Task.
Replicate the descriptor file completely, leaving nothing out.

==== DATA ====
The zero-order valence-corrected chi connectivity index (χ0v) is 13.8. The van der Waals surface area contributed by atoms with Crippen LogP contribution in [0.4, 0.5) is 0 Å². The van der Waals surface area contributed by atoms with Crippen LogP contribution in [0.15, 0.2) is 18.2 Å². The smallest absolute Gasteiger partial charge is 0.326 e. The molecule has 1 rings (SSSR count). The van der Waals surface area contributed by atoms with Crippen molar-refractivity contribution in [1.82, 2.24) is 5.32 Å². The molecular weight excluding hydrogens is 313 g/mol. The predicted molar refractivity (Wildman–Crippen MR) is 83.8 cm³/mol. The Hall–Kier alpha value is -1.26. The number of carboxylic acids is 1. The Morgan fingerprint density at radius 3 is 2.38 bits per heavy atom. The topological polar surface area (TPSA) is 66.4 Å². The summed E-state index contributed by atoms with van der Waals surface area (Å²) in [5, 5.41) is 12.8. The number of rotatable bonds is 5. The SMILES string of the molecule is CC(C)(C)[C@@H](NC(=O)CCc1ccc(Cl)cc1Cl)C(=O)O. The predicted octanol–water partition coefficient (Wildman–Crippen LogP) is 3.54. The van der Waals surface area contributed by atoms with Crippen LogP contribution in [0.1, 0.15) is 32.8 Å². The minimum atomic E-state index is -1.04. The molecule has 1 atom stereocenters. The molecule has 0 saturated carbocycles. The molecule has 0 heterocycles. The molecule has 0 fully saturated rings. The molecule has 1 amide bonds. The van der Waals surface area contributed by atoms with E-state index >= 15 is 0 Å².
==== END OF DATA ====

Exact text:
The zero-order valence-corrected chi connectivity index (χ0v) is 13.8. The van der Waals surface area contributed by atoms with Crippen LogP contribution in [0.4, 0.5) is 0 Å². The van der Waals surface area contributed by atoms with Crippen LogP contribution in [0.15, 0.2) is 18.2 Å². The smallest absolute Gasteiger partial charge is 0.326 e. The molecule has 1 rings (SSSR count). The van der Waals surface area contributed by atoms with Crippen molar-refractivity contribution in [1.82, 2.24) is 5.32 Å². The molecular weight excluding hydrogens is 313 g/mol. The predicted molar refractivity (Wildman–Crippen MR) is 83.8 cm³/mol. The Hall–Kier alpha value is -1.26. The number of carboxylic acids is 1. The Morgan fingerprint density at radius 3 is 2.38 bits per heavy atom. The topological polar surface area (TPSA) is 66.4 Å². The summed E-state index contributed by atoms with van der Waals surface area (Å²) in [5, 5.41) is 12.8. The number of rotatable bonds is 5. The SMILES string of the molecule is CC(C)(C)[C@@H](NC(=O)CCc1ccc(Cl)cc1Cl)C(=O)O. The predicted octanol–water partition coefficient (Wildman–Crippen LogP) is 3.54. The van der Waals surface area contributed by atoms with Crippen LogP contribution in [0.1, 0.15) is 32.8 Å². The minimum atomic E-state index is -1.04. The molecule has 1 atom stereocenters. The molecule has 0 saturated carbocycles. The molecule has 0 heterocycles. The molecule has 0 fully saturated rings. The molecule has 1 amide bonds. The van der Waals surface area contributed by atoms with E-state index >= 15 is 0 Å².